Air Force conducting investigation at Northrop Grumman after sev - KPLC 7 News, Lake Charles, Louisiana

Air Force conducting investigation at Northrop Grumman after severed wires found

Posted: Updated:

A U.S. Air Force investigation is currently going on at Northrop Grumman in Lake Charles.

After a week of trying to get information on this investigation, Robins Air Force Base in Georgia finally released a statement to KPLC on Thursday. They did confirm an investigation is being conducted at the site, but many details remain a mystery.

In 2011, Northrop Grumman joined with the Air Force in entering a total system support responsibility agreement. That contract, worth $540 million, made Northrop Grumman the primary contractor of the E-8C Joint Surveillance Target Attack Radar System, or JSTARS.

According to a statement from the Air Force, the investigation began after a contractor discovered severed wires on a JSTARS aircraft during routine maintenance.

The statement says the Air Force is working with Northrop Grumman to find out what happened, and in a statement from Northrop Grumman to KPLC, they give full support to the Air Force in the investigation.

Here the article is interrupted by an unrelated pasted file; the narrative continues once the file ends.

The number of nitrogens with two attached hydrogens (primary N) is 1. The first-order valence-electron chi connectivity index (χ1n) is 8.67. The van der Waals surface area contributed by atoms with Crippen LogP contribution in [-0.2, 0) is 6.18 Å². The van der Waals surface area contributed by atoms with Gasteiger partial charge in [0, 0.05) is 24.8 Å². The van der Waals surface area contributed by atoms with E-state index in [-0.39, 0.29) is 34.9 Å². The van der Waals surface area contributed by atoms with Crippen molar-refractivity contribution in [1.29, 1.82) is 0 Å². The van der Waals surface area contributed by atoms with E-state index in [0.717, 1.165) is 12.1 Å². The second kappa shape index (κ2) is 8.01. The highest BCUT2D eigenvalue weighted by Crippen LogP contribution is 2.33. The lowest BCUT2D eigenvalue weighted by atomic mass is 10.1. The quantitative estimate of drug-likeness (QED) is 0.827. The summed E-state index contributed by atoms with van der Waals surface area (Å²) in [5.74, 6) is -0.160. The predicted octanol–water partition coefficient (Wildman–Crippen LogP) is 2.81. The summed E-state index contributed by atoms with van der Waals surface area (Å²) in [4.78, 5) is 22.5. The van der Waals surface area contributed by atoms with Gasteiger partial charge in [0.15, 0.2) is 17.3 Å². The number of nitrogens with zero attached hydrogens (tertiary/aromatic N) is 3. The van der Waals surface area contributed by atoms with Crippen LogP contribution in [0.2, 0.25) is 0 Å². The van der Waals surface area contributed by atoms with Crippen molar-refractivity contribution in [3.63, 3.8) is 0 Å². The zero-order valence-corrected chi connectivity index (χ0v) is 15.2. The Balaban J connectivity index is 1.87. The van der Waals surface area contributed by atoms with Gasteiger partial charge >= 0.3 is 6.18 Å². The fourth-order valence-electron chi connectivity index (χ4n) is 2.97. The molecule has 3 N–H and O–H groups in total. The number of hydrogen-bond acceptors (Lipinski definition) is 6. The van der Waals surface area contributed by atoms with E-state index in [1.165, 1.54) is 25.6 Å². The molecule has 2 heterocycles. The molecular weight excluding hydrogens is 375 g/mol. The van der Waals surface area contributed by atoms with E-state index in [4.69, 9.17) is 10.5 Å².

The JSTARS aircrafts are modified Boeing 707-300 Series and are used for ground surveillance during war. According to the Air Force's website, they have been heavily used during the current war on terror.

The first two were used in 1991 in Operation Desert Storm, and there are currently only 16 in existence in the U.S.

Attempts were made to reach local officials with Northrop Grumman, but I was referred to corporate. In a statement from the corporate office, KPLC was told all further questions would need to be directed to Robins Air Force Base.

Copyright 2012 KPLC. All rights reserved.

Powered by WorldNow